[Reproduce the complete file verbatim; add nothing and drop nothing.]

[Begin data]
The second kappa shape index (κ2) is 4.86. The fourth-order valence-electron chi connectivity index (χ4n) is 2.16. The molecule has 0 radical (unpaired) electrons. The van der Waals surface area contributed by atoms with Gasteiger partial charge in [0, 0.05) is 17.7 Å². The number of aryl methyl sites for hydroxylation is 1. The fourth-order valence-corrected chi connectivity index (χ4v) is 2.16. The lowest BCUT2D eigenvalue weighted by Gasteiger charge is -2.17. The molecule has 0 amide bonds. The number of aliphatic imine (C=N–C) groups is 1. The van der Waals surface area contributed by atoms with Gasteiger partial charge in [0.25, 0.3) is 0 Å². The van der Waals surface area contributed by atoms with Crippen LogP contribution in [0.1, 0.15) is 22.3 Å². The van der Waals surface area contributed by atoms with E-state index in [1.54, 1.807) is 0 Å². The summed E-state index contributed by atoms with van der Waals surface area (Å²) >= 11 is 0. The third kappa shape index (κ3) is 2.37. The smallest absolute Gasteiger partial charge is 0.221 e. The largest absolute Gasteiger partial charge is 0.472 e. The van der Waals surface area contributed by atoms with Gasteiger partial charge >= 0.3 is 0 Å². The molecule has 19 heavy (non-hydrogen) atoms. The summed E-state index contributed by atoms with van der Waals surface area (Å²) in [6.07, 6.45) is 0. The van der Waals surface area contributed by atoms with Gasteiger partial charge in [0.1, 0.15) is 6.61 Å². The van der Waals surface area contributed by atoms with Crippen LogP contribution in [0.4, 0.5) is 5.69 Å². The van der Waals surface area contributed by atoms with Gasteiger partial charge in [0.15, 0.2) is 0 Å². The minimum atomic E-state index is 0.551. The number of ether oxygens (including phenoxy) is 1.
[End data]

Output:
The second kappa shape index (κ2) is 4.86. The fourth-order valence-electron chi connectivity index (χ4n) is 2.16. The molecule has 0 radical (unpaired) electrons. The van der Waals surface area contributed by atoms with Gasteiger partial charge in [0, 0.05) is 17.7 Å². The number of aryl methyl sites for hydroxylation is 1. The fourth-order valence-corrected chi connectivity index (χ4v) is 2.16. The lowest BCUT2D eigenvalue weighted by Gasteiger charge is -2.17. The molecule has 0 amide bonds. The number of aliphatic imine (C=N–C) groups is 1. The van der Waals surface area contributed by atoms with Gasteiger partial charge in [0.25, 0.3) is 0 Å². The van der Waals surface area contributed by atoms with Crippen LogP contribution in [0.1, 0.15) is 22.3 Å². The van der Waals surface area contributed by atoms with E-state index in [1.54, 1.807) is 0 Å². The summed E-state index contributed by atoms with van der Waals surface area (Å²) >= 11 is 0. The third kappa shape index (κ3) is 2.37. The smallest absolute Gasteiger partial charge is 0.221 e. The largest absolute Gasteiger partial charge is 0.472 e. The van der Waals surface area contributed by atoms with Gasteiger partial charge >= 0.3 is 0 Å². The molecule has 19 heavy (non-hydrogen) atoms. The summed E-state index contributed by atoms with van der Waals surface area (Å²) in [6.07, 6.45) is 0. The van der Waals surface area contributed by atoms with Gasteiger partial charge in [0.1, 0.15) is 6.61 Å². The van der Waals surface area contributed by atoms with Crippen LogP contribution in [0.4, 0.5) is 5.69 Å². The van der Waals surface area contributed by atoms with Gasteiger partial charge in [0.15, 0.2) is 0 Å². The minimum atomic E-state index is 0.551. The number of ether oxygens (including phenoxy) is 1.